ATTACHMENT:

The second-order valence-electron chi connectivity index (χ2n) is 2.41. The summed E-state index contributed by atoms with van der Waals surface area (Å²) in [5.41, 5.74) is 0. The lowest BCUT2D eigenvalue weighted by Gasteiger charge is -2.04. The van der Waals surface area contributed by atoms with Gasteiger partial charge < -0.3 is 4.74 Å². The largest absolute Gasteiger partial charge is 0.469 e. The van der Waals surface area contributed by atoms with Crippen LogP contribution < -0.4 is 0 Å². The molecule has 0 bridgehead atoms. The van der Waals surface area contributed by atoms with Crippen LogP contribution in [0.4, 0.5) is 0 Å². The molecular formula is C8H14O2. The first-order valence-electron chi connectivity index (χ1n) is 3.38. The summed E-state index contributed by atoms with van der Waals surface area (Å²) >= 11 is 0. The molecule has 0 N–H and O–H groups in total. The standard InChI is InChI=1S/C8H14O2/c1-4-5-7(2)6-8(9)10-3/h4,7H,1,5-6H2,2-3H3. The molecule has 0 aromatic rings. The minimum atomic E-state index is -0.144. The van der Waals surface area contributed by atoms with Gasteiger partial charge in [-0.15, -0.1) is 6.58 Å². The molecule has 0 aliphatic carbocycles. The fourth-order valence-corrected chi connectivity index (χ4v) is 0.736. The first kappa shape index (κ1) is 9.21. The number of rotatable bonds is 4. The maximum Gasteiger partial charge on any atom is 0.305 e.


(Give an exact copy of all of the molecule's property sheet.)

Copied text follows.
The second-order valence-electron chi connectivity index (χ2n) is 2.41. The summed E-state index contributed by atoms with van der Waals surface area (Å²) in [5.41, 5.74) is 0. The lowest BCUT2D eigenvalue weighted by Gasteiger charge is -2.04. The van der Waals surface area contributed by atoms with Gasteiger partial charge < -0.3 is 4.74 Å². The largest absolute Gasteiger partial charge is 0.469 e. The van der Waals surface area contributed by atoms with Crippen LogP contribution < -0.4 is 0 Å². The molecule has 0 bridgehead atoms. The van der Waals surface area contributed by atoms with Crippen LogP contribution in [0.4, 0.5) is 0 Å². The molecular formula is C8H14O2. The first-order valence-electron chi connectivity index (χ1n) is 3.38. The summed E-state index contributed by atoms with van der Waals surface area (Å²) >= 11 is 0. The molecule has 0 N–H and O–H groups in total. The standard InChI is InChI=1S/C8H14O2/c1-4-5-7(2)6-8(9)10-3/h4,7H,1,5-6H2,2-3H3. The molecule has 0 aromatic rings. The minimum atomic E-state index is -0.144. The van der Waals surface area contributed by atoms with Gasteiger partial charge in [-0.15, -0.1) is 6.58 Å². The molecule has 0 aliphatic carbocycles. The fourth-order valence-corrected chi connectivity index (χ4v) is 0.736. The first kappa shape index (κ1) is 9.21. The number of rotatable bonds is 4. The maximum Gasteiger partial charge on any atom is 0.305 e.